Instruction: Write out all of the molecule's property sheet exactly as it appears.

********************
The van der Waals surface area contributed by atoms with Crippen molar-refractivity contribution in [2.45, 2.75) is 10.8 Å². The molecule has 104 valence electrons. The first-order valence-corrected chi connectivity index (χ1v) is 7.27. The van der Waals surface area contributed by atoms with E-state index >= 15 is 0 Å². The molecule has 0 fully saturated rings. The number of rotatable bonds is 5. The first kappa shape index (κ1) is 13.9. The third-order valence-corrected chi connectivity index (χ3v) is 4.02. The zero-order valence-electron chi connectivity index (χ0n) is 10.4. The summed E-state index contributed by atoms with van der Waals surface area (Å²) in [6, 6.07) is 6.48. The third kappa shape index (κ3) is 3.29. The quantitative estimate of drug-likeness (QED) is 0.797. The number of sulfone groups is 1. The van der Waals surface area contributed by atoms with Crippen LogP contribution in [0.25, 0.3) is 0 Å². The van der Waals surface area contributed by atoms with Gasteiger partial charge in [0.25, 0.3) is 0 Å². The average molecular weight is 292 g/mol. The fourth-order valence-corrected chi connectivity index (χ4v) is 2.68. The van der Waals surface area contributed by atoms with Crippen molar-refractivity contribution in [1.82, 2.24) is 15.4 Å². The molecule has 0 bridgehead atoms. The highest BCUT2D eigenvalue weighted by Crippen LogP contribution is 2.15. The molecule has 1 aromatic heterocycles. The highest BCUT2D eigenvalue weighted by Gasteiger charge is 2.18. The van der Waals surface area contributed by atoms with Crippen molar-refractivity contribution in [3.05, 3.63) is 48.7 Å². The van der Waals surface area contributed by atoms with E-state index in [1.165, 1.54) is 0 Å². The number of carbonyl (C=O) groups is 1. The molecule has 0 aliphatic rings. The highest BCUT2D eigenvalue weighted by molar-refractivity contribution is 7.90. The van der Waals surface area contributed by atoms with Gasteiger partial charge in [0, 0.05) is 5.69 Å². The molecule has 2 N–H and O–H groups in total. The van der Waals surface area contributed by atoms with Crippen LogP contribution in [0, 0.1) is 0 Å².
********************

The van der Waals surface area contributed by atoms with Crippen molar-refractivity contribution in [2.45, 2.75) is 10.8 Å². The molecule has 104 valence electrons. The first-order valence-corrected chi connectivity index (χ1v) is 7.27. The van der Waals surface area contributed by atoms with E-state index >= 15 is 0 Å². The molecule has 0 fully saturated rings. The number of rotatable bonds is 5. The first kappa shape index (κ1) is 13.9. The third-order valence-corrected chi connectivity index (χ3v) is 4.02. The zero-order valence-electron chi connectivity index (χ0n) is 10.4. The summed E-state index contributed by atoms with van der Waals surface area (Å²) in [6, 6.07) is 6.48. The third kappa shape index (κ3) is 3.29. The quantitative estimate of drug-likeness (QED) is 0.797. The number of sulfone groups is 1. The van der Waals surface area contributed by atoms with Crippen LogP contribution in [0.25, 0.3) is 0 Å². The van der Waals surface area contributed by atoms with Gasteiger partial charge in [0.25, 0.3) is 0 Å². The average molecular weight is 292 g/mol. The fourth-order valence-corrected chi connectivity index (χ4v) is 2.68. The van der Waals surface area contributed by atoms with Crippen molar-refractivity contribution in [1.82, 2.24) is 15.4 Å². The molecule has 0 bridgehead atoms. The highest BCUT2D eigenvalue weighted by Crippen LogP contribution is 2.15. The molecule has 1 aromatic heterocycles. The highest BCUT2D eigenvalue weighted by Gasteiger charge is 2.18. The van der Waals surface area contributed by atoms with Crippen molar-refractivity contribution in [3.05, 3.63) is 48.7 Å². The van der Waals surface area contributed by atoms with E-state index in [1.165, 1.54) is 0 Å². The number of carbonyl (C=O) groups is 1. The molecule has 0 aliphatic rings. The highest BCUT2D eigenvalue weighted by molar-refractivity contribution is 7.90. The van der Waals surface area contributed by atoms with Gasteiger partial charge in [0, 0.05) is 5.69 Å². The molecule has 2 N–H and O–H groups in total. The van der Waals surface area contributed by atoms with Crippen LogP contribution in [0, 0.1) is 0 Å².